Excellence in Historic Preservation Awards - 2002
A presidential retreat in the Hudson Valley. A shuttered middle school converted to Senior housing. A restored fireboat brought back into service on 9/11. These were just a few of the Award-winning projects honored by the Preservation League in May, 2002 at the Union League Club in New York. Descriptions of each of the Awards are below.
The League celebrates projects, individuals and organizations that are doing exemplary work through its Excellence in Historic Preservation Awards.
Albany Institute of History & Art
Founded in 1971, the Albany Institute of History & Art is a regional museum dedicated to collecting, preserving and interpreting the art, history and culture of the upper Hudson Valley from the seventeenth century to the present. Faced with the challenge of two adjacent but separate historic landmark buildings, which no longer served the Institute’s programmatic needs and were in need of rehabilitation, the Institute chose to combine a creative preservation and restoration project with sensitively designed new construction. The project entailed enjoining the two National Register properties with a three-story glass atrium and adding a new collections storage wing to the rear of the museum building. This enabled the Institute to meet the 21st Century needs of the community and at the same time create new space and a proper environment for the preservation and exhibition of collections.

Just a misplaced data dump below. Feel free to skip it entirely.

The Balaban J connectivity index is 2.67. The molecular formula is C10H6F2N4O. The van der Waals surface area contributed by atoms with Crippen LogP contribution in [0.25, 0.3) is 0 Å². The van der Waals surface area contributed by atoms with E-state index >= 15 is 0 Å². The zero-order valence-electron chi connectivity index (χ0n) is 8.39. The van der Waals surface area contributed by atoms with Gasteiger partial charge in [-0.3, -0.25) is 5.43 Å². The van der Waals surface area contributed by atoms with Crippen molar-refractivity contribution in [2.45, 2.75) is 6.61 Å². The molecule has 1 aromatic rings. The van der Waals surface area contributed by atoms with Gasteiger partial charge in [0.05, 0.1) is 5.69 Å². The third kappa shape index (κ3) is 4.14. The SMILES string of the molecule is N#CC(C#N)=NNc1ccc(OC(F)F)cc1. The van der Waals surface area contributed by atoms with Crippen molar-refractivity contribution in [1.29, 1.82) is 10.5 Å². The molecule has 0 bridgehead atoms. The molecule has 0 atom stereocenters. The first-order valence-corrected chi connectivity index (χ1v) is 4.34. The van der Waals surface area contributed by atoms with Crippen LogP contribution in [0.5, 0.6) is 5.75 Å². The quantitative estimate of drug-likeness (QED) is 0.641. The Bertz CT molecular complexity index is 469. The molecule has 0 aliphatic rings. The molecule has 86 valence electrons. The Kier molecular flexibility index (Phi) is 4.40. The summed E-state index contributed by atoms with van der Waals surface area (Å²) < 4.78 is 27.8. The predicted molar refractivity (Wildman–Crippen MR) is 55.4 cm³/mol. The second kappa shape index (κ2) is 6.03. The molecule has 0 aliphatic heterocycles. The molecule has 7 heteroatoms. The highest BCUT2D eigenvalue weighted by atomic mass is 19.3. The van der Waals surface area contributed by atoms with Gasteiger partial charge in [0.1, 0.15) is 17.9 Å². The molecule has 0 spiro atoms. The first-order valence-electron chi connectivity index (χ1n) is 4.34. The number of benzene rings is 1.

This award recognizes the manner in which the innovative contrast between the modern new structures and the elegantly restored historic buildings has resulted in an outstanding project and an exciting new image for downtown Albany.
Buffalo & Erie County Botanical Gardens
The Central Dome at the Buffalo and Erie County Botanical Gardens serves as the centerpiece of the conservatory located on a prominent site at the entry to the Olmsted, Olmsted & Eliot designed South Park (1894). The conservatory, designed by preeminent conservatory designers, Lord and Burnham, is a contributing structure in the Park’s National Register listing. Following years of inadequate maintenance and advanced levels of deterioration, the structure was determined to be unsafe for public occupancy in 1997. As a result, the Erie County Public Works Department and the Botanical Gardens Society made the commitment to undertake the technically challenging restoration. The Entry Portico and the Dome restoration project involved repair and stabilization of the structure, replacement of glass, and refurbishing the mechanical and electrical systems.
This award recognizes the high quality of the restoration and the project’s role as a symbol of renewal for the Botanical Gardens Society and the community.